My grandchildren Gabriel, Ivan and Inara’s Anishinaabe father lives on Madeline Island in Lake Superior. The island was the final destination of the migration, where the Megis settled its abode. In the Big Bay lagoon there, the water is very clear, gold and amber in sunlight. Breezes ripple the surface and green underwater grasses bend in the current that flows toward the lake, articulating the sandy bottom. I like to canoe there, and Gabe likes to fish. Sitting very still in the bow, he observes the patterns of fish movement, where fish feed, the schools and the loners. Suddenly there’s a flurry of action, he pulls his line in and a big northern pike is jumping at his feet.
The Great Lakes hold 20% of the planet’s fresh water. They and their fish and the waterways of their regions are endangered by iron mining, frac sand mining, crude oil by rail, industrial and agricultural run off and CAFO waste.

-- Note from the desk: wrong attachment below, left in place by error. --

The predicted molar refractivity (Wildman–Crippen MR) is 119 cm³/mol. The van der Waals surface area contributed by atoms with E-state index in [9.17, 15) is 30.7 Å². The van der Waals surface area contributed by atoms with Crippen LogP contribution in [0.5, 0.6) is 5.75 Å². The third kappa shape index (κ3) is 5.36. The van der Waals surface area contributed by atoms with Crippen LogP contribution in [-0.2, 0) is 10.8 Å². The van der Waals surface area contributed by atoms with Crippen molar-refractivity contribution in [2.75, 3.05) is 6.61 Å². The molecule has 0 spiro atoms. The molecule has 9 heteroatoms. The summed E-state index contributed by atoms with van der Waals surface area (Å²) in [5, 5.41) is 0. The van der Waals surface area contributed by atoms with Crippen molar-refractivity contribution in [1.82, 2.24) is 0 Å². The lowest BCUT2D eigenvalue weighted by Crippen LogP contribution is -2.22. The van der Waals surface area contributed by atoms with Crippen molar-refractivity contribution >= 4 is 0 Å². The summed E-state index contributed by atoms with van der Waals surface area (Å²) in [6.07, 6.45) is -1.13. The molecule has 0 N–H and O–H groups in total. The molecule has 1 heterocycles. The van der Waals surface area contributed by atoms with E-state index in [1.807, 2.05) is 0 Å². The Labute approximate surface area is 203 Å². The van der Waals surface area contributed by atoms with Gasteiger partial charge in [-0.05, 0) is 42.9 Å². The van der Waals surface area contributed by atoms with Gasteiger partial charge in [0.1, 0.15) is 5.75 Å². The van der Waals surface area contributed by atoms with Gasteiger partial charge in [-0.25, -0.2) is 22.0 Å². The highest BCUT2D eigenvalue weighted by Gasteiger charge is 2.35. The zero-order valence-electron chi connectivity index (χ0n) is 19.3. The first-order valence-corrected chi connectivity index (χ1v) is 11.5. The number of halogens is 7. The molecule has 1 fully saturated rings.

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When I was a teenager water was my element. I did water ballet, distance swimming and canoeing with the same unquestioned necessity with which now I do seated meditation, yoga and daily walks. I went on and led Girl Scout canoe trips in northern Wisconsin and Minnesota’s Boundary Waters with the same unquestioned necessity with which I now travel to India and lead school trips to Dharamsala in the Himalayas. There we dip in glacial waters that stream into the Beas River and flow on to the Sutlej, Chenab, Panjnada and Indus, and on into the Arabian Sea. I collect stones smoothed by the rushing streams. They too are on my desk, along with a stone I bought from a monk who inscribed it with the mantra OM MANI PADME HUM, “the jewel in the lotus,” the lotus also called “mud-born,” rooted in earth, rising through water, to open in the sunlit air above—a symbol of the earth-born mind, its watery support and luminous flowering. It is embedded with the jewel of compassion.